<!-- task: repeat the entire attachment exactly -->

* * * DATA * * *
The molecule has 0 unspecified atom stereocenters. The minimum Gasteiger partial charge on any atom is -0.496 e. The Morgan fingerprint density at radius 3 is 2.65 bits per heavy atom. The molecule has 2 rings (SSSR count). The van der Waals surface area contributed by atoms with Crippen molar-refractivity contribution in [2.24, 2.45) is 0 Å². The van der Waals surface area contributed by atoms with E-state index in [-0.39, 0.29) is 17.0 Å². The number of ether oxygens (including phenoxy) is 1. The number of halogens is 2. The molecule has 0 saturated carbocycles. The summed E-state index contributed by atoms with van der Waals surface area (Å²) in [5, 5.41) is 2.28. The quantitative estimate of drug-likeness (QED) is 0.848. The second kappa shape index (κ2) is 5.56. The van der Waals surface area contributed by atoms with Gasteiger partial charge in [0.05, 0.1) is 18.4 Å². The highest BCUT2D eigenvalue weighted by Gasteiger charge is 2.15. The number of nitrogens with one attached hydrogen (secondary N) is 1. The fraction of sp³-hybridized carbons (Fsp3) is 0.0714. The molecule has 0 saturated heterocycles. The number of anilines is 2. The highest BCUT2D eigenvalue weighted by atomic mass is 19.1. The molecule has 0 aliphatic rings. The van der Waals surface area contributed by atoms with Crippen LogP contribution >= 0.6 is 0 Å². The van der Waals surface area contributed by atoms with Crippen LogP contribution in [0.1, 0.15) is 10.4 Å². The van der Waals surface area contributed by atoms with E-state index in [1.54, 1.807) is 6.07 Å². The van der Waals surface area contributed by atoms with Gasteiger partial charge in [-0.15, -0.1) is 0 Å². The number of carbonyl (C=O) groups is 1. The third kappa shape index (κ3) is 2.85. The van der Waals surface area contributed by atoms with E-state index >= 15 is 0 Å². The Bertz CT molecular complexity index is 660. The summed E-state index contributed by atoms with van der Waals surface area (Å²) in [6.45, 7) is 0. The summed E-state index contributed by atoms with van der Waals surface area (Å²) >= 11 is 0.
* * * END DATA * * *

The molecule has 0 unspecified atom stereocenters. The minimum Gasteiger partial charge on any atom is -0.496 e. The Morgan fingerprint density at radius 3 is 2.65 bits per heavy atom. The molecule has 2 rings (SSSR count). The van der Waals surface area contributed by atoms with Crippen molar-refractivity contribution in [2.24, 2.45) is 0 Å². The van der Waals surface area contributed by atoms with E-state index in [-0.39, 0.29) is 17.0 Å². The number of ether oxygens (including phenoxy) is 1. The number of halogens is 2. The molecule has 0 saturated carbocycles. The summed E-state index contributed by atoms with van der Waals surface area (Å²) in [5, 5.41) is 2.28. The quantitative estimate of drug-likeness (QED) is 0.848. The second kappa shape index (κ2) is 5.56. The van der Waals surface area contributed by atoms with Gasteiger partial charge in [0.05, 0.1) is 18.4 Å². The highest BCUT2D eigenvalue weighted by Gasteiger charge is 2.15. The number of nitrogens with one attached hydrogen (secondary N) is 1. The fraction of sp³-hybridized carbons (Fsp3) is 0.0714. The molecule has 0 saturated heterocycles. The number of anilines is 2. The highest BCUT2D eigenvalue weighted by atomic mass is 19.1. The molecule has 0 aliphatic rings. The van der Waals surface area contributed by atoms with Crippen LogP contribution >= 0.6 is 0 Å². The van der Waals surface area contributed by atoms with Crippen LogP contribution in [0.1, 0.15) is 10.4 Å². The van der Waals surface area contributed by atoms with E-state index in [1.54, 1.807) is 6.07 Å². The van der Waals surface area contributed by atoms with Gasteiger partial charge in [-0.15, -0.1) is 0 Å². The number of carbonyl (C=O) groups is 1. The third kappa shape index (κ3) is 2.85. The van der Waals surface area contributed by atoms with E-state index >= 15 is 0 Å². The Bertz CT molecular complexity index is 660. The summed E-state index contributed by atoms with van der Waals surface area (Å²) in [6.45, 7) is 0. The summed E-state index contributed by atoms with van der Waals surface area (Å²) >= 11 is 0.